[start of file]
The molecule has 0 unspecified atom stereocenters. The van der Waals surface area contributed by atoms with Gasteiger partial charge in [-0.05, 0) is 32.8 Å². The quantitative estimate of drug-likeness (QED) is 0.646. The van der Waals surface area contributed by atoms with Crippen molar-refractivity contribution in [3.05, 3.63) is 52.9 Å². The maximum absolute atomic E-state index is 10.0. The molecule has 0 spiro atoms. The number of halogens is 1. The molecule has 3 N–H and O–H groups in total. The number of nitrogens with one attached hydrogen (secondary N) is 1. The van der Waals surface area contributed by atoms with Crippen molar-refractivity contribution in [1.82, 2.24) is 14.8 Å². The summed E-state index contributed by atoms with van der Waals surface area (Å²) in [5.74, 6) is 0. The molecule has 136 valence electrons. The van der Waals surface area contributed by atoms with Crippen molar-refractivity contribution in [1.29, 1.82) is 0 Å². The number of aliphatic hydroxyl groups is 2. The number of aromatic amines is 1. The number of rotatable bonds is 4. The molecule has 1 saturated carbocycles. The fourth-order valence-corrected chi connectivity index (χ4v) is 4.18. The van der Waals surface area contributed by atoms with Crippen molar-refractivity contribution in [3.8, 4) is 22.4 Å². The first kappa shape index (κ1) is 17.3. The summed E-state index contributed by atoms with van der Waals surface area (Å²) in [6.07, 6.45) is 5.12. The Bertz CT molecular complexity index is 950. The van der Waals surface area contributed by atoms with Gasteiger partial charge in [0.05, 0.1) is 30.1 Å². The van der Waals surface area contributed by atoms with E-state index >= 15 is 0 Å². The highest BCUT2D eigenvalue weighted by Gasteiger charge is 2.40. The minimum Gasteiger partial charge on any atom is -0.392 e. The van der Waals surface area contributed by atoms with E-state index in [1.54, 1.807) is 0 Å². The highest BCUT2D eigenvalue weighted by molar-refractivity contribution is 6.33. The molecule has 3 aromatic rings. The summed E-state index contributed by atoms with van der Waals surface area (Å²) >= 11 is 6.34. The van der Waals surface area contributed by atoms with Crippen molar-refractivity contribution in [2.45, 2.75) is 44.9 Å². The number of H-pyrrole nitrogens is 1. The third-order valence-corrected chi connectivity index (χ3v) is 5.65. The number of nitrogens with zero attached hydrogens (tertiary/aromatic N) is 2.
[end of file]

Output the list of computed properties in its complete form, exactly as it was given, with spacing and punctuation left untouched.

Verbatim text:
The molecule has 0 unspecified atom stereocenters. The van der Waals surface area contributed by atoms with Gasteiger partial charge in [-0.05, 0) is 32.8 Å². The quantitative estimate of drug-likeness (QED) is 0.646. The van der Waals surface area contributed by atoms with Crippen molar-refractivity contribution in [3.05, 3.63) is 52.9 Å². The maximum absolute atomic E-state index is 10.0. The molecule has 0 spiro atoms. The number of halogens is 1. The molecule has 3 N–H and O–H groups in total. The number of nitrogens with one attached hydrogen (secondary N) is 1. The van der Waals surface area contributed by atoms with Crippen molar-refractivity contribution in [1.82, 2.24) is 14.8 Å². The summed E-state index contributed by atoms with van der Waals surface area (Å²) in [5.74, 6) is 0. The molecule has 136 valence electrons. The van der Waals surface area contributed by atoms with Crippen molar-refractivity contribution in [1.29, 1.82) is 0 Å². The number of aliphatic hydroxyl groups is 2. The number of aromatic amines is 1. The number of rotatable bonds is 4. The molecule has 1 saturated carbocycles. The fourth-order valence-corrected chi connectivity index (χ4v) is 4.18. The van der Waals surface area contributed by atoms with Crippen molar-refractivity contribution in [3.8, 4) is 22.4 Å². The first kappa shape index (κ1) is 17.3. The summed E-state index contributed by atoms with van der Waals surface area (Å²) in [6.07, 6.45) is 5.12. The Bertz CT molecular complexity index is 950. The van der Waals surface area contributed by atoms with Gasteiger partial charge in [0.05, 0.1) is 30.1 Å². The van der Waals surface area contributed by atoms with E-state index >= 15 is 0 Å². The highest BCUT2D eigenvalue weighted by Gasteiger charge is 2.40. The minimum Gasteiger partial charge on any atom is -0.392 e. The van der Waals surface area contributed by atoms with E-state index in [1.54, 1.807) is 0 Å². The highest BCUT2D eigenvalue weighted by molar-refractivity contribution is 6.33. The molecule has 3 aromatic rings. The summed E-state index contributed by atoms with van der Waals surface area (Å²) >= 11 is 6.34. The van der Waals surface area contributed by atoms with Crippen molar-refractivity contribution in [2.45, 2.75) is 44.9 Å². The number of H-pyrrole nitrogens is 1. The third-order valence-corrected chi connectivity index (χ3v) is 5.65. The number of nitrogens with zero attached hydrogens (tertiary/aromatic N) is 2.